• The executive action appears to be capping the number of refugees from other countries at 50,000 people in fiscal year 2017, saying more than that “would be detrimental to the interests of the United States.” The Obama administration had set a goal of admitting 110,000 refugees into the U.S. in the current fiscal year, which began last October.

  • The action says that when U.S. Refugee Admissions Program admissions resume, the secretary of state, in consultation with the secretary of homeland security, is directed to make changes, to the extent permitted by law, “to prioritize refugee claims made by individuals on the basis of religious-based persecution, provided that the religion of the individual is a minority religion in the individual’s country of nationality.”

Building a border wall

During a visit to the Department of Homeland Security Wednesday, Mr. Trump signed an executive order that calls on the department’s secretary to “take all appropriate steps to immediately plan, design, and construct a physical wall along the southern border, using appropriate materials and technology to most effectively achieve complete operational control of the southern border.” 

But it won’t be that simple. Philip Schrag, a Georgetown law professor whose expertise includes immigration policy, said the U.S. doesn’t own all of the land adjacent to the border.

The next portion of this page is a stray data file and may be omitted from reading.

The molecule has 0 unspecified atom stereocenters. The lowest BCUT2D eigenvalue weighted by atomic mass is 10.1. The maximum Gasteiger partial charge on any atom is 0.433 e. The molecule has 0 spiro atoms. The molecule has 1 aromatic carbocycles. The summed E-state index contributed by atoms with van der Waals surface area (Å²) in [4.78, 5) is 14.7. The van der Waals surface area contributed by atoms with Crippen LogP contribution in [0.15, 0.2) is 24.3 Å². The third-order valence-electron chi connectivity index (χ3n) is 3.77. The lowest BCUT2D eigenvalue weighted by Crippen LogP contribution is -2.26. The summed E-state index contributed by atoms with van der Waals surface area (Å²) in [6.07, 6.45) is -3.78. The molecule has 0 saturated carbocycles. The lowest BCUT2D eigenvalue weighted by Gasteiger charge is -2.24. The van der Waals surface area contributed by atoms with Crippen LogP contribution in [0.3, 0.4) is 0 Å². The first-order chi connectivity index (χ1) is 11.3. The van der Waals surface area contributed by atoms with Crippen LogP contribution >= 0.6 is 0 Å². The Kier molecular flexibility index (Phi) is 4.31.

“In Texas, apparently there are a great many of the lands adjacent to the border in private hands, so the government would first have to seize the land by eminent domain or purchase it from the owners and then deal with the construction problems,” he said.

The order also calls on the DHS secretary to identify and allocate funding for the wall’s construction and prepare long-term budget requests to submit to Congress. House Speaker Paul Ryan is already on board and ready to work with the president to fund the wall. Mr. Trump also called for the hiring of 5,000 more Border Patrol agents and the construction of detention facilities near the U.S. border with Mexico, although that is dependent on Congress allocating money for the hires.

Schrag added that the migration of animals along the border will also pose an obstacle to building the wall and the U.S. will have to spend years funding this project.

“The challenges of building a physical wall in that terrain are going to mean that this is an extremely expensive project, requiring billions of dollars of appropriations over a period of years,” he said.

Defunding “sanctuary cities”

Mr. Trump signed another executive order Wednesday that intends to allow the attorney general and homeland security secretary to make a determination whether certain cities, known as “sanctuary cities,” are not eligible for federal grants. Schrag, however, said that the order doesn’t make sense because it says states and cities can’t receive federal grants if they willfully refuse to comply with the law, U.S. Code 1373.